Filter Guide and Descriptions

Filter Guide

 

Sponge Filter

 

Description:

            A small box-shaped container that holds a sponge and sometimes a chemical purifier. It is often powered by an air stone and fits inside the aquarium.

 

Advantages:

            These filters are typically inexpensive, do not take up much space, and are easy to set up.

 

Disadvantages:

            Since these filters are so small, they are not practical for aquariums larger than ten gallons. Also, models that require chemical purifiers will need new activated carbon or zeolite every two weeks and the air stones that power the filters will have to be changed at least once a month. Lastly, changing all the filter media at once can easily upset the bacterial balance of the aquarium.

 

 

Mechanical Fast Filter

 
Description:
            These filters consist of a canister that can be filled with biological medium or chemical purifiers connected to a water pump. Additionally, the canister is sometimes  covered with sponge. This filter fits inside the aquarium.
 

Advantages:

            Since these filters use water pumps as opposed to air stones, they do not have as many items that need to be replaced. Since a water pump is used, these filters can be used in larger aquariums than sponge filters—up to 30 gallons. As with sponge filters, mechanical fast filters are simple to install and comparatively inexpensive.

 

Disadvantages:

            Because the surface area of the canister is relatively small, these filters can clog easily and the performance of the filter will diminish proportionately. Types that require chemical purifiers will need replacement purifiers every two weeks. Furthermore, care must be taken to not remove all the filter media at the same time or the beneficial bacteria populations will drop.

 

 

Undergravel Filter (UGF)

 
Description:

            A grid that is placed under the gravel with one or more uplift tubes that rise out of it. Air stones or powerhead water pumps are used to pull water through the grid and up through the uplift tubes. Models that use air stones often make use of carbon or zeolite cartridges that fit inside the elbow that connects the air line with the uplift tube. UGFs can be made for almost any size of aquarium.

 

Advantages:

            The undergravel filter usually provides a large surface area of medium and thus does not easily clog. Also, when used with powerheads instead of air stones, the potential of the filter improves dramatically. Using a powerhead cuts down on the cost of maintaining the filter as you will not need cartridges or air stones.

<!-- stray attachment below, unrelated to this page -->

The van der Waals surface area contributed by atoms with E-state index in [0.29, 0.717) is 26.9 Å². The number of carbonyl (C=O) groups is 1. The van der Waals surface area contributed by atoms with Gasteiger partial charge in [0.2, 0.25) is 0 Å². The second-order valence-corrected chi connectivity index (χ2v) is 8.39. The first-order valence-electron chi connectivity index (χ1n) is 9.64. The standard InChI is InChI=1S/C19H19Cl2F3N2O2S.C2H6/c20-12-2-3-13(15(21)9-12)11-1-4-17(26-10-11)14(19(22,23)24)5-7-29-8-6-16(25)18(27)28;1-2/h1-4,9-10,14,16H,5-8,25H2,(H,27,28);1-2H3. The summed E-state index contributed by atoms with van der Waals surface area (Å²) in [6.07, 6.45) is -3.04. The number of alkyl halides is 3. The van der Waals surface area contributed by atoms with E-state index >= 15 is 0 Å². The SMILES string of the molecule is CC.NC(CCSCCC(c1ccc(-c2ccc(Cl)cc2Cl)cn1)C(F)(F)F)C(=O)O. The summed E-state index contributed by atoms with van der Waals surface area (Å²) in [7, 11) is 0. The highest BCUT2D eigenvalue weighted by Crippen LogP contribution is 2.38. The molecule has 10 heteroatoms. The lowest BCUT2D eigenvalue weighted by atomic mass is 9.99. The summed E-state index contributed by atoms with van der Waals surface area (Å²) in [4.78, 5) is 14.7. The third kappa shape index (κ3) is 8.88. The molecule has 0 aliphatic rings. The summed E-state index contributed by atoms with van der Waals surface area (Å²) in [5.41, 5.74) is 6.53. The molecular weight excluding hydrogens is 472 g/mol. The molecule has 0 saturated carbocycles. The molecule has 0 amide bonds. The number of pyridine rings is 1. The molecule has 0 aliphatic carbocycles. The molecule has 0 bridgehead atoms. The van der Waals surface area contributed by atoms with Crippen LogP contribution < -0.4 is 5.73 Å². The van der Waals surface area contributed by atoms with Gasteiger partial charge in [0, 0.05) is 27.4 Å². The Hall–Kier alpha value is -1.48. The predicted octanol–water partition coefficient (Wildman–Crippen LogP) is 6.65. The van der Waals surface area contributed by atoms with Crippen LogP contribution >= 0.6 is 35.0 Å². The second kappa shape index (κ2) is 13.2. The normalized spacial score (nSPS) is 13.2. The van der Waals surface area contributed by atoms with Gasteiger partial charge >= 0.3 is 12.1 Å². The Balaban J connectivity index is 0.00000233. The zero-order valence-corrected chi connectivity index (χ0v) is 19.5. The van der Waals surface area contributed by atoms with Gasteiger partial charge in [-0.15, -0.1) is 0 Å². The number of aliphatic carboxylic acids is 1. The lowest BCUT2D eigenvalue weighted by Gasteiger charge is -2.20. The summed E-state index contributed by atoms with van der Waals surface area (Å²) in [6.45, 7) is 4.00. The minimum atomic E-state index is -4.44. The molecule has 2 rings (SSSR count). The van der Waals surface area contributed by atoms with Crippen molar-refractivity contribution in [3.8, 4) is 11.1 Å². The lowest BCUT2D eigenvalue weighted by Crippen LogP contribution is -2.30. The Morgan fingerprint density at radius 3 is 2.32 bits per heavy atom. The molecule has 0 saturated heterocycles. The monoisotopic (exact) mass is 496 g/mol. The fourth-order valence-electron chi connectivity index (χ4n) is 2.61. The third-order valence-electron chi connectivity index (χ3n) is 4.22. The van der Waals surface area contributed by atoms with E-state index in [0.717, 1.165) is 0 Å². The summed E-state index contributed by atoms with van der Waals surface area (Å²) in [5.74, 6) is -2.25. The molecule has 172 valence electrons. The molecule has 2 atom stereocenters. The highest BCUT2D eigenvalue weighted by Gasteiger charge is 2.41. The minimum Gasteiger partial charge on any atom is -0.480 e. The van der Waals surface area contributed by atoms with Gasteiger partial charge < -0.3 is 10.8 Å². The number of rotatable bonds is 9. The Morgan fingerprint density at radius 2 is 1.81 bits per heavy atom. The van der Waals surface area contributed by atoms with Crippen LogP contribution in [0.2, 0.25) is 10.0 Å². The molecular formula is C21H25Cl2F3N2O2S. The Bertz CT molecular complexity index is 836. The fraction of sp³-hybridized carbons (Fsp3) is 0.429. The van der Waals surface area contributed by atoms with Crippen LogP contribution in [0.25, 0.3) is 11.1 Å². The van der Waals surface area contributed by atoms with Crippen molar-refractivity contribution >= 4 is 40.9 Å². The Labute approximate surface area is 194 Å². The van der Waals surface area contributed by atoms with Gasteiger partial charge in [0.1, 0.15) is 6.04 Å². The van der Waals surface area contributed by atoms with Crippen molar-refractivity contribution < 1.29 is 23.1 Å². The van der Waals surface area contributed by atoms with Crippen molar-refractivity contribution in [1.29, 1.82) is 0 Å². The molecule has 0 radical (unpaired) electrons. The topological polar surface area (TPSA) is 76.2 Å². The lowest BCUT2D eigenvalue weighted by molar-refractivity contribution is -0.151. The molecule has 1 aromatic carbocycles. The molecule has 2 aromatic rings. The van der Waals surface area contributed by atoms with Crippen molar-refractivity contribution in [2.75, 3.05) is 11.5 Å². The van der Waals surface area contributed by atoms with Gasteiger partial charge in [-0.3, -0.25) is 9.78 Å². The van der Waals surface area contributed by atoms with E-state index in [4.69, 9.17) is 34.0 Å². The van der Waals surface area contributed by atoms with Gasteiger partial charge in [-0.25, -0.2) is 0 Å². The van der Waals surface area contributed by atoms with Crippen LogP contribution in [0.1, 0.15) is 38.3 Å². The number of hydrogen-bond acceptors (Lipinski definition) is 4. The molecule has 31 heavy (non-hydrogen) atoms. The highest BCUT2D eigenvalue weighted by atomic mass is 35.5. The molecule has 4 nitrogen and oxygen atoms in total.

Disadvantages:

            While the initial expense is not too high when powered by air stones, undergravel filters that utilize one or more powerheads can have a high start-up cost. On the other hand, air stone-powered UGFs have a high maintenance cost due to the air stones and cartridges they use. Furthermore, undergravel filters are very much biological filters and thus require a decent amount of maturation time and a good understanding of biological processes on the part of the owner.

 

 

Power Filter (HOB)

 
Description:

            A box with an internal water pump that hangs on the outside of the aquarium and pushes the water through one or more filter inserts and often uses activated carbon. Power filters are available for most common aquarium sizes. Power filters are often called HOB’s as an acronym for Hang-On Box filter.

 

Advantages:

            These filters are relatively simple in design and function. They are also very efficient due to the water pump they possess. These filters are ideal for beginners because they can handle many of the errors a novice might make and are easy to operate.

 

Disadvantages:

            HOB filters have an Achilles’ heel: if you change an insert, you remove all of the beneficial bacteria at the same time. This means that changing the cartridge(s) on a HOB is a very risky venture in that the filter will take several weeks before it is running at full capacity again. To remedy this situation, some aquarists either place large amounts of semi-porous substances in the main tank to act as a home for the bacteria (making a cartridge change less traumatic) or simply reduce the number of fish that they keep so that the bacteria living in the main tank can handle the waste load while the filter population is re-growing. Another alternative is to “seed” the filter cartridges by placing them behind the cartridge they will eventually replace. Still other aquarists go another route and simply omit changing the cartridge. This last group of aquarists does not use activated carbon and simply rinse out the cartridges with luke-warm water when they become clogged. Lastly, the intake tube of HOB's is infamous for sucking up small fish or tearing part of a fish's body apart (fancy goldfish have had some of their face extensions sucked off by HOB's).